Providing in a contract for ways to resolve disputes that may arise presents a substantial challenge to the lawyer. In one sense, this is what a lawyer regularly does in contract drafting-anticipating misunderstandings or problems that experience has indicated are likely to arise, and trying to provide clear solutions in advance. When it comes to drafting a specific clause for the resolution of further disputes that may arise, however, many lawyers are at a substantial disadvantage. The task comes at the end of the substantive negotiations. The client does not want to focus on, or draw the other party's attention to, possible areas in which disputes might arise. Worst of all, the lawyer is probably not as well informed about the law in this area as he or she needs to be in order to help the client make wise choices. Lawyers who would never take a clause for a will from a form book without investigating its ramifications seem to be willing to insert a short, standard arbitration clause with very little weighing of the consequences or investigation of more sophisticated alternatives.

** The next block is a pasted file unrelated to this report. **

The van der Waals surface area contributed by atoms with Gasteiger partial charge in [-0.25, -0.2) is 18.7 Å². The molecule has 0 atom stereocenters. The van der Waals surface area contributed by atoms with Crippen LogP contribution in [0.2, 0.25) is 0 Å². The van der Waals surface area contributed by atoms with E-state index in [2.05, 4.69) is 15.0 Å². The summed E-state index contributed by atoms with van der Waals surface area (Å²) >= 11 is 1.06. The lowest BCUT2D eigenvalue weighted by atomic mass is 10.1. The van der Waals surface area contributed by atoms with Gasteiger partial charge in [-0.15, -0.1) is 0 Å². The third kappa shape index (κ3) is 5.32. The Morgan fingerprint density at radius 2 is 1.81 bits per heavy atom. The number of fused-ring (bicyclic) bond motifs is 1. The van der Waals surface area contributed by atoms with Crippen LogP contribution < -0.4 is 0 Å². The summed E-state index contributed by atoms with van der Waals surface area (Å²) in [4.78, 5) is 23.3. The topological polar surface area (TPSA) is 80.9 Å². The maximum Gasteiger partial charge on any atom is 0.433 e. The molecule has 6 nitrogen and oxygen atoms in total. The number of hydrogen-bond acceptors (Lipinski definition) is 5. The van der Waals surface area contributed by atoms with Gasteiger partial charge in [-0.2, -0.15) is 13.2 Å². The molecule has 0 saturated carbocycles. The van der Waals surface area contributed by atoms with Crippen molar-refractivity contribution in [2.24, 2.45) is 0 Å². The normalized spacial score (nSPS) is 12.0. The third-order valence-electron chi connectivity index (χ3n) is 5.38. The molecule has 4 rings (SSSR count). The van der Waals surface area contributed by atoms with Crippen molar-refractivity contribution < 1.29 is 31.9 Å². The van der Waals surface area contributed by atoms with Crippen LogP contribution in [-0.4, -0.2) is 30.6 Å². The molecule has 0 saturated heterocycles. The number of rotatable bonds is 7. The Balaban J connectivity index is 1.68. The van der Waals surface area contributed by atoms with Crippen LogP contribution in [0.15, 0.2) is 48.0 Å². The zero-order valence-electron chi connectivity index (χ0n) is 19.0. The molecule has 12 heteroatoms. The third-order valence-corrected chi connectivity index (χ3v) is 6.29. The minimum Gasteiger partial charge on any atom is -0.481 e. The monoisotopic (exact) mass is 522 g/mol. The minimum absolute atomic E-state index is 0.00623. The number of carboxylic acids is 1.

The other chapters in this book collectively present a survey of legal and practical problems that arise in connection with the use of arbitration and other alternatives to litigation. This chapter discusses the lessons that can be drawn from that survey for the lawyer who is trying to draft a contract dispute resolution clause. Part I is a checklist of questions to be considered. Part II provides examples of clauses that attempt to solve these problems in various ways.
Publication Information & Recommended Citation
Gray, Whitmore. "Drafting the Dispute Resolution Clause." In Commercial Arbitration for the 1990s, edited by R. J. Medalie. Chicago: American Bar Assoc., 1991.